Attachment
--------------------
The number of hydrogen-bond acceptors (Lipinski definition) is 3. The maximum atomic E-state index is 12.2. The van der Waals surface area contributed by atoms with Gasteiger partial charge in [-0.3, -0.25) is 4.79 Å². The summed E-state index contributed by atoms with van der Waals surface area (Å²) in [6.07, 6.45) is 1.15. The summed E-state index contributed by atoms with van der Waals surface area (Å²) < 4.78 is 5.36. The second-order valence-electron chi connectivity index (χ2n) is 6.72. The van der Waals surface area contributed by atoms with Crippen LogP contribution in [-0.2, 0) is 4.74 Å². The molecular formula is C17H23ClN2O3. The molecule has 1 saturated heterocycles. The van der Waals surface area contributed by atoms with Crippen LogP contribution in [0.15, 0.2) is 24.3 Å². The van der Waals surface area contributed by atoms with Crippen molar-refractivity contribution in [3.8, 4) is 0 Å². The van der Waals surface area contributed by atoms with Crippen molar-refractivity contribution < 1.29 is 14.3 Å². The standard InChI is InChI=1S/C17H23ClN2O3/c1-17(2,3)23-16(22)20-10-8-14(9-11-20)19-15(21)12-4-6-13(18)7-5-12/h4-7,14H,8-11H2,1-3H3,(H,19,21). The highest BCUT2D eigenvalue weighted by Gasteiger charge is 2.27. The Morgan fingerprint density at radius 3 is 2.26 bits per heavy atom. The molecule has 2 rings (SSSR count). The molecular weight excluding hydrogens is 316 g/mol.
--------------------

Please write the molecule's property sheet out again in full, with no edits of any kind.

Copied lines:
The number of hydrogen-bond acceptors (Lipinski definition) is 3. The maximum atomic E-state index is 12.2. The van der Waals surface area contributed by atoms with Gasteiger partial charge in [-0.3, -0.25) is 4.79 Å². The summed E-state index contributed by atoms with van der Waals surface area (Å²) in [6.07, 6.45) is 1.15. The summed E-state index contributed by atoms with van der Waals surface area (Å²) < 4.78 is 5.36. The second-order valence-electron chi connectivity index (χ2n) is 6.72. The van der Waals surface area contributed by atoms with Crippen LogP contribution in [-0.2, 0) is 4.74 Å². The molecular formula is C17H23ClN2O3. The molecule has 1 saturated heterocycles. The van der Waals surface area contributed by atoms with Crippen LogP contribution in [0.15, 0.2) is 24.3 Å². The van der Waals surface area contributed by atoms with Crippen molar-refractivity contribution in [3.8, 4) is 0 Å². The van der Waals surface area contributed by atoms with Crippen molar-refractivity contribution < 1.29 is 14.3 Å². The standard InChI is InChI=1S/C17H23ClN2O3/c1-17(2,3)23-16(22)20-10-8-14(9-11-20)19-15(21)12-4-6-13(18)7-5-12/h4-7,14H,8-11H2,1-3H3,(H,19,21). The highest BCUT2D eigenvalue weighted by Gasteiger charge is 2.27. The Morgan fingerprint density at radius 3 is 2.26 bits per heavy atom. The molecule has 2 rings (SSSR count). The molecular weight excluding hydrogens is 316 g/mol.